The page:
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MSPP vs Widener Thoughts on each?

Discussion in 'Psychology [Psy.D. / Ph.D.]' started by Psycho22, 02.15.12.


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    Hey, I recently got interviews at both schools recently. I was just wondering what you guys could tell me about each program and how they stack up to one another (reputation, practicum etc etc) Additionally, if anybody had interviews at these schools, tips would be greatly appreciated. Thank you so much
  2. jruth0rj

    jruth0rj

    Joined:
    11.12.11
    Messages:
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    Status:
    Psychology Student
    I applied to MSPP and was recently accepted for early consideration. The interview was pretty much what you'd expect it to be - an individual interview with a professor and current student, a small group interview, and a brief writing sample. The faculty seemed liked they really cared about each student's success and ability to become a competent and sound clinical psychologist. The only "hitch" I've found is that the APA internship is optional your 5th year, and most students choose to graduate within 4. If you're serious about it, make sure you take that 5th year internship. Also, it's roughly $50,000/year to attend and live comfortably each year. They have limited scholarships (which you'll learn about at an info session the day you interview), but be ready for loans galore.

    I have no knowledge on Widener, but MSPP seemed like a tight-knit group of people, and the current students all seemed glad they chose to go there. Boston is a fun area to live in as well.
  3. busybusybusy

    busybusybusy

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    Status:
    Psychology Student
    SDN 2+ Year Member
    I applied to and interviewed at Widener last year and was very impressed with the program, it's practicum opportunities and it's students. The only major drawback for me was the money. However, you're going to pay that amount at either one of those schools. One HUGE plus for Widener is that they have an "in-house" APA accredited internship. Now, you can't go anywhere else, you HAVE to do their internship. But a guaranteed APA accredited internship could definitely be seen as a golden opportunity, especially if you plan on attending a non-funded program.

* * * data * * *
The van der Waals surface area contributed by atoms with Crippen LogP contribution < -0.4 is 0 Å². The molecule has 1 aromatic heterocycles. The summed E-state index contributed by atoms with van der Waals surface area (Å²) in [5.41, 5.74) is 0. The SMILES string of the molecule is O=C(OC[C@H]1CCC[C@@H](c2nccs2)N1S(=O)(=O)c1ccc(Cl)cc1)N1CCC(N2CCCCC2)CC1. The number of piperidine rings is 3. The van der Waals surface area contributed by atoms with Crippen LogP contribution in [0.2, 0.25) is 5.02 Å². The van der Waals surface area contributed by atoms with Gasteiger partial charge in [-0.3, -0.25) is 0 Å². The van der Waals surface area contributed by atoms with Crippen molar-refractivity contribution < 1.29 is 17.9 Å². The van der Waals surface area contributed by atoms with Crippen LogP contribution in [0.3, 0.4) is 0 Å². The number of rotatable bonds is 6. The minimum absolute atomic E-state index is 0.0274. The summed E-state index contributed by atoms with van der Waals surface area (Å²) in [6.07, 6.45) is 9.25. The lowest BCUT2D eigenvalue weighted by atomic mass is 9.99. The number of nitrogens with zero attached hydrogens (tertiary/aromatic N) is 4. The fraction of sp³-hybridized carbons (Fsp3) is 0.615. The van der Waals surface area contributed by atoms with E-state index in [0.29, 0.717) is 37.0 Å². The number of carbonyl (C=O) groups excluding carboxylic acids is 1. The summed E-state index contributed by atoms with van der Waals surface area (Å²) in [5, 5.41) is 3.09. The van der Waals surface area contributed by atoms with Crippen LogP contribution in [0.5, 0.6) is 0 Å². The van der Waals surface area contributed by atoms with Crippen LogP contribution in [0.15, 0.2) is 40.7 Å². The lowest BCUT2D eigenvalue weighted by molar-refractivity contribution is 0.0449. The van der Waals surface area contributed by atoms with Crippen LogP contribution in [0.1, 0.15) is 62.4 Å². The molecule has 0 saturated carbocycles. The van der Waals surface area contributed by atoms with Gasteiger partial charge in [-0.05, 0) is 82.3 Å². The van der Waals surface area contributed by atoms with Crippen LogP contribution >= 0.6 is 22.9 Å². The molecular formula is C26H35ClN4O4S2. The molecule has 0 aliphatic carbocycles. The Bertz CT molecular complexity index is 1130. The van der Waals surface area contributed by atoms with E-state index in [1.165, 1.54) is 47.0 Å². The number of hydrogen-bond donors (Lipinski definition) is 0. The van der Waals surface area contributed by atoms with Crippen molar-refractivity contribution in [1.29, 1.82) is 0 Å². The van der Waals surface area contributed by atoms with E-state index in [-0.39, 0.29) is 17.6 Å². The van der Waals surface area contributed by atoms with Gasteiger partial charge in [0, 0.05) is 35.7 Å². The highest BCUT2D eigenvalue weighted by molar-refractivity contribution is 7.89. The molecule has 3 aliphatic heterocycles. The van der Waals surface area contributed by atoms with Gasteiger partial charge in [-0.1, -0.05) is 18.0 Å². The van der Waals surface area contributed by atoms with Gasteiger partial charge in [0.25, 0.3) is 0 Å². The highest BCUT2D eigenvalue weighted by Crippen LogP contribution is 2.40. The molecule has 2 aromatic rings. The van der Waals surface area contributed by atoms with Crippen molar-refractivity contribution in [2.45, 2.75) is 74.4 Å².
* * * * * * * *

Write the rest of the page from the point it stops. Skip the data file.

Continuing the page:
I don't know anything about MSPP, so I can't comment on them.
  4. docma

    docma

    Joined:
    10.27.07
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    686
    SDN 7+ Year Member
    If you are going into that much debt having the internship included seems worth it to me. But it is more important to actually talk to current or recent students about what they liked/disliked and what the fit of research and theoretical interests is.
  5. Markp

    Markp Clinical Psychologist

    Joined:
    11.19.07
    Messages:
    2,269
    Status:
    Psychologist
    SDN 5+ Year Member
    Agreed attending a captive internship is a huge benefit actually, as long as the training is top notch at the internship. Not having to worry about the hassle and stress of the match process is a nearly priceless investment.
  6. ClinicalABA

    ClinicalABA

    Joined:
    08.31.11
    Messages:
    196
    Status:
    Psychologist
    Be sure that the internship will qualify you for licensure every place could you imagine ever wanting to work. You are talking HUGE amounts of money. Do anything you can do to avoid the hassle and stress of the match process, with the caveat that whatever you do should not create more hassle and stress later. Not being able to move where you want/need to in the future because your internship does not qualify you for licensure is a big hassle.

    That said, having to pay $600-$800 bucks a month in student loan payments on a 50k annual salary (Remember that 75k median salary for doctoral psychs you hear about is for mid-career- I shouldn't have to tell you what the whole "median" thing means). Do the math, taking into consideration what you currently make now, actual and opportunity costs of graduate training, likely income in the future, and likely loan debt in the future, and see if it all makes sense financially. It ain't all about the money, but you will have debt and other financial obligations when you're done, so don't let a dream of being a psychologist cloud your view.

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